How do you support early-career choreographers and cultivate thriving generations of artists?
The Ann & Weston Hicks Choreography Fellows Program at Jacob’s Pillow is set to take place in August 2018, McIntyre and Steinberg are laying the groundwork for this program–ensuring it takes advantage of all the resources the Pillow has to offer, while mirroring the needs of the field at large.
As the inaugural directors, what are your goals in developing the Choreography Fellows Program at Jacob’s Pillow?
Risa Steinberg: For me, it’s to support choreographers in their process. Even though there are common denominators in choreographers’ processes, there are also very unique differences to each voice. I want to help them ask questions about how to communicate what it is they want to say and what it is they want the audience to receive.
Dianne McIntyre: One goal I see is to lay out a framework for the future years of this particular program. This is the inaugural year, however Risa and I will work in developing and experimenting with different facets of this program, so that it can be an outline of a framework for the future.
The only way you can guide somebody is to know the path they want to be on and not tell them that their path has to be different.
You both work with young choreographers—what are some challenges you see facing new choreographers trying to enter the field today?
RS: Space is fundamental. How do you afford space and how do you afford to pay dancers? How do you get your work seen by festivals? Especially now, every dancer should get paid, even though they often don’t. But I don’t really think that this is a unique time in the history of dance—this has always been a challenge. I think, in fact, there is more opportunity than there has been, but the amount of money that it takes to get space is challenging, if you’re not in a university that gives you space.
DM: The money part is something that has shifted over the years. Some years ago, there was more funding for choreography and performing arts in general; it was very available. People could be young and just start a dance company. To have that continuation of a group of people who see your vision and perform in your vision and be able to keep up with those people over time—that is a challenge that dancers have today. To identify those individuals who will be supportive of your style in terms of their commitment.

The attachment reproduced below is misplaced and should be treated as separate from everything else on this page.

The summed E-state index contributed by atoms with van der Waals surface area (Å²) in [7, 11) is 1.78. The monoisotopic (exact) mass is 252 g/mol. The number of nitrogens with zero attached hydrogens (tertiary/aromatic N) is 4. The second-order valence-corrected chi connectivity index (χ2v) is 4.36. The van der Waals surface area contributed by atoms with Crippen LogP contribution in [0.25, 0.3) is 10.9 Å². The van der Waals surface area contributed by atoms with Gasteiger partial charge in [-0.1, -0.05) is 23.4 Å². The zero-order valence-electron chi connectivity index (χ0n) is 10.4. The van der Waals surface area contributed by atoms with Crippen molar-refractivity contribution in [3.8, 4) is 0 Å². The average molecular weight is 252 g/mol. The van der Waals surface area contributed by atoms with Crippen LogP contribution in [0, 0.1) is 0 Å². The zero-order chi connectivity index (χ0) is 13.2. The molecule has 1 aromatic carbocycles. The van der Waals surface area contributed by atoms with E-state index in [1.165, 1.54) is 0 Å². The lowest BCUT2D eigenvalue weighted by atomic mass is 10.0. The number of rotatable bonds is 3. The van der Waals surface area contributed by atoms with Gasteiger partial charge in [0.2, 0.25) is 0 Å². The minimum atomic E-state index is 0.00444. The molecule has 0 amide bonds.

What are you both looking for in a prospective fellow?
RS: I have a list! Passion to create, knowledge of the craft of choreography or whatever that means to somebody, experience in working with others, communicating what it is they want to see.
DM: That’s a great list! I’m looking for people who have that passion but also a commitment to continue with exploration in the field of choreography. It’s not just a passion or skill, they have to have a certain kind of self confidence in the way they express what they want and also in how they move forward. They have to have self confidence to say “Yes, I can do this, and even if it’s not something that has been seen before, I can do this.” Sometimes choreographers have to also be psychologists…how they are able to work people in the sometimes pressured and intense situations while dealing with differences of opinion; they have to be resilient.
How do you view your role as mentors?
RS: As a supporter and a protagonist and antagonist. I want to support them but I always want to question what it is. One of the challenges will be that we have to get to know what their voice is. Learning what their voice is, is going to be our job.
DM: It is a challenge. Everybody in the performing arts world has what they are drawn to.
We have to be completely open-minded and look at what directions they are interested in going and set aside our judgment in terms of our particular idea of what dance or choreography is.
What do you hope that the fellows take away from this 10-day experience, if not any sort of final product?
RS: I think a couple of things: information, confidence to have questions, and enough realization about what they worked on and whether they want that to move forward. Learning what you don’t want is as important as learning what you do want. The umbrella of that is information about themselves as a creator and themselves as a director, because so much of being a creator is how you get what you want out of other people.
DM: I think they should also take with them what you might call “tools of investigation.” They’ll be right there with the Archives, and they’ll be associated with other Fellows as well as some of the other choreographers who will be in residence at that time. There might be something that they learned from one another that they can carry forward into their choreographic lives…there could be a point of view or a way of researching, a way of looking at the world…because they won’t be isolated—they’ll be in the company of others.
THE SCHOOL AT JACOB’S PILLOW
The School at Jacob’s Pillow is the continuation of Ted Shawn’s vision of creating a space for dance education. Explore what programs are offered and school observation hours.